How do I fruit mushrooms from the bag?
- Before proceeding, inspect your growing bags
- Has the mycelium started to grow primordia (tiny mushrooms) inside the bag? If yes, proceed immediately to step 2 (regardless of whether or not the sawdust is fully colonized).
- Has the mycelium fully colonized all of the sawdust? If not, put the bag in a dark place and check every couple of days until it’s fully colonized.
- Expose the block to fresh air (oxygen) by carefully cutting several slits in the plastic bag(s) on 1 to 2 sides to stimulate growth
- Place the bag in a location with indirect sunlight and at room temperature
- Depending on the humidity in the room, spritz the bag with water 2 to 5 times a day to prevent drying out. This can be more of an art than a science, thus will take some practice to get the hang of it. If you are struggling with the substrate (and later with the mushrooms) drying out, you can create a ‘tent’ to increase the humidity by placing a clear plastic bag over the kit. Please remember the mushrooms need sufficient air flow so either cut some holes in the bag or ensure the bag is left open someplace.
- Mushrooms will begin to form in approximately 1 to 2 weeks.
- Begin harvesting approximately 5 days after fruiting begins by twisting the clusters off at the stem. If the caps begin to get wavy on the edges and curl up, the mushrooms are beginning to pass their prime but are still good to eat. Although the stems are edible, they are tough compared to the caps. (We still eat them!)
- Ensure you cook the mushrooms before eating them.
- After harvesting, the mycelium will become dormant for a week or so. Let the mushroom kit rest in a dark place. Cover with plastic to ensure it doesn’t dry out.
- To encourage subsequent fruitings, wait one to two weeks, then submerge the entire bag in water for 2 to 3 hours. You will need to place a weight on it to completely submerge.
- Repeat the steps above. You should get 2 or 3 crops before the kit is exhausted. If you see mushrooms forming in areas not previously cut, make more slits in the bag.
What does Akuafo mean?
Akuafo means “farmers” in Fante. Fante is a language spoken in Ghana. Meghan’s husband grew up in Ghana and has lots of ties to the country and culture.
Why is there a lead time in my order?
Most spawn has a short shelf life. As it can take weeks to go through the different stages, most of our orders are custom orders. That way you get spawn that is fully colonized at just the right time!
Are there discounts for larger orders?
Yes. We provide discounts for orders of 10 or more bags of spawn. Please contact us directly for larger orders.
My kit is spent, can I put it outside?
You can can continue to grow mushrooms outside once your mushroom kit is spent (usually when it shows signs of mold).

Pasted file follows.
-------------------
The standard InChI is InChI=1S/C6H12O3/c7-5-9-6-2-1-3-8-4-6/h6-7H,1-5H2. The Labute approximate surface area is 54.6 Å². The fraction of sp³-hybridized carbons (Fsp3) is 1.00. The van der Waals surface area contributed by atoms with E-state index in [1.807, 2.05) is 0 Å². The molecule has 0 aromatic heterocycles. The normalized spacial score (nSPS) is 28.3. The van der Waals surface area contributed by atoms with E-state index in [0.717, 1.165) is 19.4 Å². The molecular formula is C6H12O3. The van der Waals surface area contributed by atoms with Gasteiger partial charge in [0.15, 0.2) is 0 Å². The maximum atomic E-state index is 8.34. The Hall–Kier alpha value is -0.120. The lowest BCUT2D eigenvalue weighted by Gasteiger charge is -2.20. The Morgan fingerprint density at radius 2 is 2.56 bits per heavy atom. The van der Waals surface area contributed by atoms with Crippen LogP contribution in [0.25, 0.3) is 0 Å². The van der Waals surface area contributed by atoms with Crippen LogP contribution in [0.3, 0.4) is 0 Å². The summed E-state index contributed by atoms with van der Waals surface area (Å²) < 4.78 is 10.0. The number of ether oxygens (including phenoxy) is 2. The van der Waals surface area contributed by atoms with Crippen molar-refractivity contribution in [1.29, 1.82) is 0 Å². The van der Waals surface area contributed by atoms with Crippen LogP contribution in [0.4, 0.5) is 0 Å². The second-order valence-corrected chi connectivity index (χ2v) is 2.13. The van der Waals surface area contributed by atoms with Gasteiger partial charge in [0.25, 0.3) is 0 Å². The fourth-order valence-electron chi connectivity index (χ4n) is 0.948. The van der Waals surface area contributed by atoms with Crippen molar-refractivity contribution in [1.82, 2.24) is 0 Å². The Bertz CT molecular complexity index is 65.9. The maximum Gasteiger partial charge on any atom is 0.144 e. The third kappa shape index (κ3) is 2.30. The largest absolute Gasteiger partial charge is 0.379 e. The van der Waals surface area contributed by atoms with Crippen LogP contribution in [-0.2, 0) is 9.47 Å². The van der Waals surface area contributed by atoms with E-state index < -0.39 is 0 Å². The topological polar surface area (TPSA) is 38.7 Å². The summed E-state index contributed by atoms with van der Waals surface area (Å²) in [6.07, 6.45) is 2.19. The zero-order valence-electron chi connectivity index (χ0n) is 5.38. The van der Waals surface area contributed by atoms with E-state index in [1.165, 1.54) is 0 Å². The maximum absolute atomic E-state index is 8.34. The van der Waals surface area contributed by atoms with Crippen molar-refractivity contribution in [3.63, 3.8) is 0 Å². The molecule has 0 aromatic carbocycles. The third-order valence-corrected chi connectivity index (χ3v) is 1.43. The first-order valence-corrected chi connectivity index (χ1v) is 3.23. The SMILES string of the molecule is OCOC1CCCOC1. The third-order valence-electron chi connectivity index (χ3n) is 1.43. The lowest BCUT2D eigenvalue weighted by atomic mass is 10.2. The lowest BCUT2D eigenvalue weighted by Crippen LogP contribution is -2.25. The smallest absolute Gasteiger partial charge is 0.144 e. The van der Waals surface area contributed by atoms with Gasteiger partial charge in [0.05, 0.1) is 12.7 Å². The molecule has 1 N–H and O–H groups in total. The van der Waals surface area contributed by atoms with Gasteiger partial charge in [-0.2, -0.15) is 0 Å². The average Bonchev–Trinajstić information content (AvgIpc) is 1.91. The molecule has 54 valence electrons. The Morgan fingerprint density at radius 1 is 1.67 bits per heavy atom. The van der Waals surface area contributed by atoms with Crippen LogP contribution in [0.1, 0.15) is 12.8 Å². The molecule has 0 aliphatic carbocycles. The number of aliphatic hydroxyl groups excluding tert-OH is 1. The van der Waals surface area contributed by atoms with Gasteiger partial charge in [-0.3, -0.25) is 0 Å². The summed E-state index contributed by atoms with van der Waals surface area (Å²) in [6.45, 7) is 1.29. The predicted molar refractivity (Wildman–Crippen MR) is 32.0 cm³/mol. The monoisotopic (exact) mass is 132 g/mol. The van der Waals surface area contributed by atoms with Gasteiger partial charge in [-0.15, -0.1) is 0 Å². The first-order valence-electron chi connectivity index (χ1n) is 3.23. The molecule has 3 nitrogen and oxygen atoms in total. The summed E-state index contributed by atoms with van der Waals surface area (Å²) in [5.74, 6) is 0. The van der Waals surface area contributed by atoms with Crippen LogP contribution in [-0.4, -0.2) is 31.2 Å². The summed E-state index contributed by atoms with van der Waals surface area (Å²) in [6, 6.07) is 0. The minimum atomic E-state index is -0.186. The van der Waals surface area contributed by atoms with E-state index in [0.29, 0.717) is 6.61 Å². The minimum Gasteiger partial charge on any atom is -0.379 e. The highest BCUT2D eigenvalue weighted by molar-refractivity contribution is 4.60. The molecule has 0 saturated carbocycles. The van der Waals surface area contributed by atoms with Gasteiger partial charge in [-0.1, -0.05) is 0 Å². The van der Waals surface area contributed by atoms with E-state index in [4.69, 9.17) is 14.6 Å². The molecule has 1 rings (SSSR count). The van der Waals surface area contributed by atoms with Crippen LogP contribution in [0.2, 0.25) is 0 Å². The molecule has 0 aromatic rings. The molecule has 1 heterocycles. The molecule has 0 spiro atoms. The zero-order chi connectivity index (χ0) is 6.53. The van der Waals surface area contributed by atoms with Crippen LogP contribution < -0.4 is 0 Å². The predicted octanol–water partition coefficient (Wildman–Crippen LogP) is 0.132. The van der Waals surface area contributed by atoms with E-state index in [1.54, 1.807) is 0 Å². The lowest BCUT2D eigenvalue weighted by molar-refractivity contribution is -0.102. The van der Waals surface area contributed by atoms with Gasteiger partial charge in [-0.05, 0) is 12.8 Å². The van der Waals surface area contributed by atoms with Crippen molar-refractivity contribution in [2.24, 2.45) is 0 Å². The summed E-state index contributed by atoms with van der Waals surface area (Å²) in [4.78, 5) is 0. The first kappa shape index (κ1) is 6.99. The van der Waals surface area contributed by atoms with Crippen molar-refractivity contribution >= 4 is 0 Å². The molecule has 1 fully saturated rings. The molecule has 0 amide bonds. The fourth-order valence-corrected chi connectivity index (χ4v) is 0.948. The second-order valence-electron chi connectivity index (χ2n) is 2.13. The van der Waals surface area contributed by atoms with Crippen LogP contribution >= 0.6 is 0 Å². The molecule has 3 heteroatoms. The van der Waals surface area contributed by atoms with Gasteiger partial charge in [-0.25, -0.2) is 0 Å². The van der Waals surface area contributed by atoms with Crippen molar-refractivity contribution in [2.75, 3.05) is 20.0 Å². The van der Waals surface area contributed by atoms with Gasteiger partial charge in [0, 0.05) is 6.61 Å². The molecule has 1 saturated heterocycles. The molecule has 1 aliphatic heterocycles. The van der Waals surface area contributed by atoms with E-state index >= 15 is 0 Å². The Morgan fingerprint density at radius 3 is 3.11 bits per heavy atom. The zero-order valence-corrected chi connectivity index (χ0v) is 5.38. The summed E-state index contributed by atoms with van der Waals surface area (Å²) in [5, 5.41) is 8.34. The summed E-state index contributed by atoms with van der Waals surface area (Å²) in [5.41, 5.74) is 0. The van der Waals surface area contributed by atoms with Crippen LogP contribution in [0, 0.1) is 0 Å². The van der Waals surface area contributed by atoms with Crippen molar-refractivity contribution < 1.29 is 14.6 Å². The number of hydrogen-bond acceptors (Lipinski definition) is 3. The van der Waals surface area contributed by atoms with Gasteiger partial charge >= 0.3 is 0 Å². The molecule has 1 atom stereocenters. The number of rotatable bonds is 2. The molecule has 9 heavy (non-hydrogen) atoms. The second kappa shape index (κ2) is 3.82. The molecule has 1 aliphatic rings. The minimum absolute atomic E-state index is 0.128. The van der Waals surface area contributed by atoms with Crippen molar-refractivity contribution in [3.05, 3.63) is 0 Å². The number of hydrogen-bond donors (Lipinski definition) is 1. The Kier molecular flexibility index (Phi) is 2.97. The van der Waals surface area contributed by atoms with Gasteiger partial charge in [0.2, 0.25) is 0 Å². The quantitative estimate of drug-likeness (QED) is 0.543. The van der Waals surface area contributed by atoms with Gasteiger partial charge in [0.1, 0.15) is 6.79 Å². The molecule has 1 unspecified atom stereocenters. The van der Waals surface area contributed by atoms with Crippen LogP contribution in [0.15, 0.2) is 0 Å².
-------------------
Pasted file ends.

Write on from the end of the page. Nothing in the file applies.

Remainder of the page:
- After the last frost, choose a shady spot and sweep away the surface debris.
- Flatten a cardboard box and place it on the ground.
- Mix the mycelium with waste such as straw, paper, coffee, wood chips… (about 20% mycelium to 80% waste)
- When it’s hot, make sure you water the area. If it gets too hot or dries out, the mycelium may die. You can put more cardboard on top to keep the moisture in or cover with straw.
- The patch should fruit after rainstorms in the late summer.
Also, check out our blog for other outdoor experiments!
How do I know these mushrooms are safe to eat?
Our cultivated mushroom spawn is from edible mushroom strains. They do have to be cooked! Please don’t eat the mushrooms raw.
Some mushrooms, such as Reishi, are eaten in a powder form as you really can’t eat the mushroom itself!
Only a small percentage of mushrooms found in the wild are deadly. Around 1%. Our mushrooms were cultivated from wild strains but have been selected over time to produce lots of fruiting bodies.
What are some cool mushroom definitions?
This is the taxonomic kingdom. It’s how scientists organize all living organisms on our planet.
This is what we eat. The function of the fruiting body is to produce spores for sexual reproduction. This is why we say “fruit” mushrooms!
Most fungi only exist in mycelial form. Only a few produce fruiting bodies, and of those only a few are enjoyable to eat! Mycelium is typically white and it’s what you’ll see covering the sawdust, grain or straw that you purchase. If you dig in your garden or in a pile of wood chips, you will often see white strands. These are usually wild mycelium colonizing the soil or chips.
Mycology is the study of fungi.
If I don't see a species on your website, can you special order it for me?
Absolutely! Our goal is to work with farmers (rural and urban), permaculture designers, health practitioners, restoration ecologists, environmentalist and anyone interested in growing fungi to make the process of integrating fungi into our food systems, and ecological practices more accessible. Please email us with your interests and we can work together to make it happen.
Still need help? Send us a note!
For any other questions, please write us at firstname.lastname@example.org or call us on +1 403 638 2007.